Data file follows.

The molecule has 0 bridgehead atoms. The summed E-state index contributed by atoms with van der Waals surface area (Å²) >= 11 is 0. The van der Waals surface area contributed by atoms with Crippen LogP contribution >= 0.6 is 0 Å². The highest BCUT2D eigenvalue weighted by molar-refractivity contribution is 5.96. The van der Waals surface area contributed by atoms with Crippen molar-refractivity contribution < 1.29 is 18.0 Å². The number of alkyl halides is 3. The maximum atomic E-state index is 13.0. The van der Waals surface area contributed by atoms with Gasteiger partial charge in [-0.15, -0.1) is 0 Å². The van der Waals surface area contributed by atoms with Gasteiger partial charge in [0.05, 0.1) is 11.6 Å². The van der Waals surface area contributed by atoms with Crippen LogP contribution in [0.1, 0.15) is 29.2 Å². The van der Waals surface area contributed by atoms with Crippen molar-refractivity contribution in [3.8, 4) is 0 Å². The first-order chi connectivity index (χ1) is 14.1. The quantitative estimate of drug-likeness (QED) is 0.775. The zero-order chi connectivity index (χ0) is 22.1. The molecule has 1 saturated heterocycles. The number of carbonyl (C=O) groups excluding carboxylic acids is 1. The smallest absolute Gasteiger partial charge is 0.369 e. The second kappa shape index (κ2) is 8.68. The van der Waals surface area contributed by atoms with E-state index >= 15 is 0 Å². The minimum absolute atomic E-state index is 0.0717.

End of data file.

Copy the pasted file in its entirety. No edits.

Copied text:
The molecule has 0 bridgehead atoms. The summed E-state index contributed by atoms with van der Waals surface area (Å²) >= 11 is 0. The van der Waals surface area contributed by atoms with Crippen LogP contribution >= 0.6 is 0 Å². The highest BCUT2D eigenvalue weighted by molar-refractivity contribution is 5.96. The van der Waals surface area contributed by atoms with Crippen molar-refractivity contribution < 1.29 is 18.0 Å². The number of alkyl halides is 3. The maximum atomic E-state index is 13.0. The van der Waals surface area contributed by atoms with Gasteiger partial charge in [-0.15, -0.1) is 0 Å². The van der Waals surface area contributed by atoms with Gasteiger partial charge in [0.05, 0.1) is 11.6 Å². The van der Waals surface area contributed by atoms with Crippen LogP contribution in [0.1, 0.15) is 29.2 Å². The van der Waals surface area contributed by atoms with Crippen molar-refractivity contribution in [3.8, 4) is 0 Å². The first-order chi connectivity index (χ1) is 14.1. The quantitative estimate of drug-likeness (QED) is 0.775. The zero-order chi connectivity index (χ0) is 22.1. The molecule has 1 saturated heterocycles. The number of carbonyl (C=O) groups excluding carboxylic acids is 1. The smallest absolute Gasteiger partial charge is 0.369 e. The second kappa shape index (κ2) is 8.68. The van der Waals surface area contributed by atoms with E-state index >= 15 is 0 Å². The minimum absolute atomic E-state index is 0.0717.